In the 1970s the FAO said the rate of deforestation in Indonesia reached 300 thousand hectare / year (FAO / WB, 1990). Then the 1990s deforestation rate increased to 1 million hectares / year (Sunderlin and Resosudarmo, 1997). Analysis of FWI and GFW in 2001 showed that the rate of deforestation continued to increase, to 2 million hectares / year in the 1996-2000 period. Subsequently it reached 1.5 million hectares / year in the period 2001-2010 and in 2009-2013 the rate was 1.1 million hectares / year (FWI, 2011 & 2014).

The latest study of FWI, although only photographed in 3 provinces, the deforestation rate is still relatively high, which is around 240 thousand hectares / year 2013-2016, an increase compared to the previous period (2009-2013), which is around 146 thousand hectares / year (FWI, 2014 ). When totaled, the natural forests in North Sumatra, East Kalimantan and North Maluku have been lost by 718 thousand hectares over three years.

Another analysis found that around 72% of deforestation occurring in these 3 provinces is located in areas that have been burdened with management permits. Activities within HPH concessions, HTI, oil palm plantations and mining are direct causes of deforestation.

The increase in the rate of deforestation in the provinces of North Maluku and East Kalimantan increased significantly, compared to what happened in North Sumatra. In North Maluku, the increase in the rate of deforestation even more than doubled compared to the previous period, from 25 thousand hectares / year to 52 thousand hectares / year. This is also the case with East Kalimantan, where deforestation rates have nearly doubled from the previous period, from 84 thousand hectares / year in 2013 to 157 thousand hectares / year in 2016.

Findings in North Maluku Province show that the poor performance of HPH (IUPHHK-HA) is one of the direct causes of loss of natural forests. Deforestation within mining concessions and oil palm plantations is also the largest contributor to deforestation in the province. Whereas in North Sumatra Province the causes of deforestation were HTI and the expansion of oil palm plantations within HPH concessions.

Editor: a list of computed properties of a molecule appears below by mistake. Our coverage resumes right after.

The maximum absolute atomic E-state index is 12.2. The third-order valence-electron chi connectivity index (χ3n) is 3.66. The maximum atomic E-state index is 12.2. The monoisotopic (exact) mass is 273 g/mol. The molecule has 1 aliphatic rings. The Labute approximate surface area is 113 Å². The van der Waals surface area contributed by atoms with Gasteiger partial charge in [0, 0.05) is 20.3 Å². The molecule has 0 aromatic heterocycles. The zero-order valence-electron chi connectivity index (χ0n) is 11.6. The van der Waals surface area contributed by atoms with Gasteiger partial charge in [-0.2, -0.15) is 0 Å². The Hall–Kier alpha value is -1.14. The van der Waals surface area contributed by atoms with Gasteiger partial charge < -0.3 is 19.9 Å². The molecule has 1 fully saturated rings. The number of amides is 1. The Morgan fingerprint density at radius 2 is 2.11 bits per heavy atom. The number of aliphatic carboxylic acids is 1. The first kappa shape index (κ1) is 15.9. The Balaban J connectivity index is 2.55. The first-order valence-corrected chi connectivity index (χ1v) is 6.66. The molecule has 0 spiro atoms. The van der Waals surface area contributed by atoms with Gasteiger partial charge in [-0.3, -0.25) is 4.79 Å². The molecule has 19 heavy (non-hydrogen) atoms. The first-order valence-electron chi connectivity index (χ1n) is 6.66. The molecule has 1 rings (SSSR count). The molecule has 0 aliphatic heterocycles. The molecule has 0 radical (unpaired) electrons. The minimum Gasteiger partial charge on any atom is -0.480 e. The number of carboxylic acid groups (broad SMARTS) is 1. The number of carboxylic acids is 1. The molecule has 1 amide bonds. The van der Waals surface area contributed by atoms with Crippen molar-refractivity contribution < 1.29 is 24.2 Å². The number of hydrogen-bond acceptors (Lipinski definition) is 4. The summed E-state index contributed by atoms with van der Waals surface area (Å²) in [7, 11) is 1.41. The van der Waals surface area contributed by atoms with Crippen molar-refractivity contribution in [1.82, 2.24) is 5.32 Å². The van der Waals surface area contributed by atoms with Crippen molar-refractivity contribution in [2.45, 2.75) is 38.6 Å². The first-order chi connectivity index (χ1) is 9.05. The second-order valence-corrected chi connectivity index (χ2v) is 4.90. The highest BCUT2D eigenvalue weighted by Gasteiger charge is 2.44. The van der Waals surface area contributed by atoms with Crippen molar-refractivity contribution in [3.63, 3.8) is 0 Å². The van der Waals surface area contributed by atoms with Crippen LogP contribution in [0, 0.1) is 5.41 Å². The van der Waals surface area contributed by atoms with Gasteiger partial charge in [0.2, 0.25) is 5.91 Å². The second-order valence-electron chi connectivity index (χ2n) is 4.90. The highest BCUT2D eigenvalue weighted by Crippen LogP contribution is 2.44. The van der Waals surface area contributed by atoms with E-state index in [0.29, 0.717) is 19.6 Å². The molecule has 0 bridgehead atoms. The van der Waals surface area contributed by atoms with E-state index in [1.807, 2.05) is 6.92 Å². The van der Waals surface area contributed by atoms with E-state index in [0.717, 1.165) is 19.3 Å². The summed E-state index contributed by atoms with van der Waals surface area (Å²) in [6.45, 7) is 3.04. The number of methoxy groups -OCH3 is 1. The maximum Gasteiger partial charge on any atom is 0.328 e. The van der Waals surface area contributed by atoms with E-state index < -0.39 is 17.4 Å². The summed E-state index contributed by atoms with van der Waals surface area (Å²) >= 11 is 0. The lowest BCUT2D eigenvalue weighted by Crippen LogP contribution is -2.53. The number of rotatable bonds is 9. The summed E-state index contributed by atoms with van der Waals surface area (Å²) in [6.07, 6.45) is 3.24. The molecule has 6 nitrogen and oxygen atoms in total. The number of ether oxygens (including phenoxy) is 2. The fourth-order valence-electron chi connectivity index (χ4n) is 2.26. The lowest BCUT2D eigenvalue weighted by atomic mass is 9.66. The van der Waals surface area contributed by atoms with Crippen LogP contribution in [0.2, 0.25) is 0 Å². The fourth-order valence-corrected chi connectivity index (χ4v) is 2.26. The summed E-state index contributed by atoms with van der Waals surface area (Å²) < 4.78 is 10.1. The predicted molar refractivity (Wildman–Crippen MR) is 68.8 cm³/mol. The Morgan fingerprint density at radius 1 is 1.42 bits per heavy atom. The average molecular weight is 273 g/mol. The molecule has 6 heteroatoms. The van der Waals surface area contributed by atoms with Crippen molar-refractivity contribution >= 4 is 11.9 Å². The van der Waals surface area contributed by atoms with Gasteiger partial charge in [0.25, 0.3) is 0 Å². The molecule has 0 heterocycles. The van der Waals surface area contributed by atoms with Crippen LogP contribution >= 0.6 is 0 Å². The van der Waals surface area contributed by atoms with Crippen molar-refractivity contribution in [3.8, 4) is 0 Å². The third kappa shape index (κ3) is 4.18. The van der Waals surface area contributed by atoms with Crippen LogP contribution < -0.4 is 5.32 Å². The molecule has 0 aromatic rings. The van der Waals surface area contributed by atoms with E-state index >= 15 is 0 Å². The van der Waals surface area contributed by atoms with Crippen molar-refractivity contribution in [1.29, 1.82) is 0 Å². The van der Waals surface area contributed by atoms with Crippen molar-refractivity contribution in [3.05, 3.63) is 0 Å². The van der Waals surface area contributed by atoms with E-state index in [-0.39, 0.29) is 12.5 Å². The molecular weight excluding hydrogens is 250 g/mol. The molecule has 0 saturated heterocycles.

The high level of deforestation by HTI activities is due to land clearing activities or land clearing in the initial stages of preparing plantation forest land. In East Kalimantan the conversion of natural forests to oil palm plantations is indicated to still be the main contributor to deforestation, in addition to the expansion of mining concessions.

The facts of deforestation challenge the Indonesian Government’s support for the people who live in and around the forest. Including realizing the seriousness of the Government of Indonesia in reducing emissions, protecting the environment, preventing disasters, and conserving natural resources. The facts show that 50% of all land in North Sumatra, East Kalimantan and North Maluku has been controlled by concession holders. Only 4% of the land area whose control and use is in the hands of the community in various forms of social forestry and customary forest programs. The fact also shows that forest degradation and deforestation in these provinces have caused environmental disasters: floods, landslides, drought and loss of protected wildlife habitats.

Finally, a final reflection is that currently the tendency to lose natural forests has shifted to eastern Indonesia. This is because the natural forests on the island of Sumatra and the island of Borneo are already getting less. Whereas natural forests in eastern Indonesia are mostly located on the coast and small islands, which if the forests are lost, the impact will be far greater if compared to the loss of forests on large islands. Sinking of islands, seawater intrusion, and loss of livelihoods of coastal communities and small islands in eastern Indonesia are now a threat. (*)